Elizabeth Warren Acknowledges Listing Herself As Native American To Harvard, Penn

Warren Makes Big Admission

Elizabeth Warren said late Wednesday that she had listed herself as Native American at Harvard University and the University of Pennsylvania.

"At some point after I was hired by them, I … provided that information to the University of Pennsylvania and Harvard," she said in a statement to the Boston Globe, acknowledging the designation for the first time. "My Native American heritage is part of who I am, I’m proud of it and I have been open about it."

Warren, a Democratic candidate for U.S. Senate in Massachusetts, has been dogged by questions over her heritage since the Boston Herald reported on her background on April 27. She initially told the Herald that she didn't know that Harvard Law had touted her as a minority faculty member until she read it in the paper. She has said that she listed herself as Native American in law school directories.

She, along with officials at both schools, has said that the designation wasn't a factor in her hiring.

The campaign of Sen. Scott Brown (R-Mass.), Warren's opponent, has said the issue raises questions about her credibility and has gone so far as to raise money off her claims.

Warren, an Oklahoma native, said that she learned about her heritage from "family lore." A local genealogical group said it had proof that she was 1/32 Cherokee, but later backed off the claim.

UPDATE: Scott Brown continued to demand answers from Warren Thursday, and told reporters in Springfield that she shouldn't have relied on her parents for information about her heritage. "My mom and dad have told me a lot of things too, but they’re not always true," he said.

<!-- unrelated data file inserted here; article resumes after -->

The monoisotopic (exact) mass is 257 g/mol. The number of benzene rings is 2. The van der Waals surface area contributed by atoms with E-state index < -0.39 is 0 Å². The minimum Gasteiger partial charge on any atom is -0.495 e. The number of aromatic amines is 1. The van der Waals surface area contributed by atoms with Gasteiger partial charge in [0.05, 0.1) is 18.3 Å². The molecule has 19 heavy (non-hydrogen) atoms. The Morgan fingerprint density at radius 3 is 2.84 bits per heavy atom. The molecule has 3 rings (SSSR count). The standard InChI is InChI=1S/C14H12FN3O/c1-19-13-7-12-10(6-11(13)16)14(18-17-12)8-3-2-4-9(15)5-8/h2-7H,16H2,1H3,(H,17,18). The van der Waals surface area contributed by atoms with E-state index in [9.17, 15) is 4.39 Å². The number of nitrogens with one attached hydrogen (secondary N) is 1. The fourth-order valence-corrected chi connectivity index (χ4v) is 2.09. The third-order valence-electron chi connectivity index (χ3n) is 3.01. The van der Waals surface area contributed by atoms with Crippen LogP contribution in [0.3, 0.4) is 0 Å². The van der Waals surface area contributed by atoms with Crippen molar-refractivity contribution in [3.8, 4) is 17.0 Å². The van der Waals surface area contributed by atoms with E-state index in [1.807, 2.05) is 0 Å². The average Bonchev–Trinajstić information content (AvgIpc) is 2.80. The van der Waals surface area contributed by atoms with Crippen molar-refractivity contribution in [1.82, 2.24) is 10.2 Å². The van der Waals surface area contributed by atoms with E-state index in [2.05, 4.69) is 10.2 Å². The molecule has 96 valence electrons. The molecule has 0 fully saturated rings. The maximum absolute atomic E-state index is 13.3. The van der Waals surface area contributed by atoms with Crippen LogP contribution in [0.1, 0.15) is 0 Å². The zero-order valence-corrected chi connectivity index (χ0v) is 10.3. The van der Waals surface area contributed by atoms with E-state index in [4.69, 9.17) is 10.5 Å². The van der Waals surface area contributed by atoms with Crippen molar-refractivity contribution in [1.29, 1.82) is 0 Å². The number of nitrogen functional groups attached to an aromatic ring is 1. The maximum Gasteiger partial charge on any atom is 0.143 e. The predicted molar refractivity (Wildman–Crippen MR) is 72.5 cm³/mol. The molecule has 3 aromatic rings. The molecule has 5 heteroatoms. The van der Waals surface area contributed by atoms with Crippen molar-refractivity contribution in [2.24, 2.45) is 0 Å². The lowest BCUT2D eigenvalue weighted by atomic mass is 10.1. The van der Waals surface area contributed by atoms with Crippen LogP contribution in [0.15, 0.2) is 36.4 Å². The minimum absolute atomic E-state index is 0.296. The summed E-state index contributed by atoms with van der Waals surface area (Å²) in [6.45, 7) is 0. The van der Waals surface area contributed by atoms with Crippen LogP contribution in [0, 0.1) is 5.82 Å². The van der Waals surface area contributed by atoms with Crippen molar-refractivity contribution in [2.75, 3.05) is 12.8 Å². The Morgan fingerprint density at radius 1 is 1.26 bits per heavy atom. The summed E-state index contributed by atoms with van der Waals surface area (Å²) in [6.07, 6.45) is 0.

Warren's campaign responded with an email blast to supporters addressing the issue head-on:

When I was a little girl, I learned about my family's heritage the same way everyone else does -- from my parents and grandparents.

My mother, grandmother, and aunts were open about my family's Native American heritage, and I never had any reason to doubt them. What kid asks their grandparents for legal documentation to go along with their family stories? What kid asks their mother for proof in how she describes herself?

My heritage is a part of who I am -- and I am proud of it.

But that's not good enough for Scott Brown and the Republican Party. For several weeks now, they have orchestrated an attack against my family, my job qualifications, and my character. Earlier today, Scott Brown even questioned the honesty of my parents -- even though they are not fair game and are not here to defend themselves.

Scott Brown wants me to give up my family and forget where I came from. I'm not doing that -- not for politics and not for anything else. I'll hold on to every memory I can. My family is part of who I am, and they will be part of who I am until I die.

Despite evidence to the contrary, Scott Brown also claims I got special breaks because of my background. That's not true, and I need your help to fight back:

The people involved in recruiting and hiring me for my teaching jobs, including Harvard professor Charles Fried -- the solicitor-general under Ronald Reagan and a Scott Brown voter in 2010 -- have said unequivocally they were not aware of my heritage and that it played no role in my hiring.

I did not benefit from my heritage when applying to college or law school, and documents reporters have examined prove it.

I let people know about my Native American heritage in a national directory of law school personnel. At some point after they hired me, I also provided that information to the University of Pennsylvania and Harvard.

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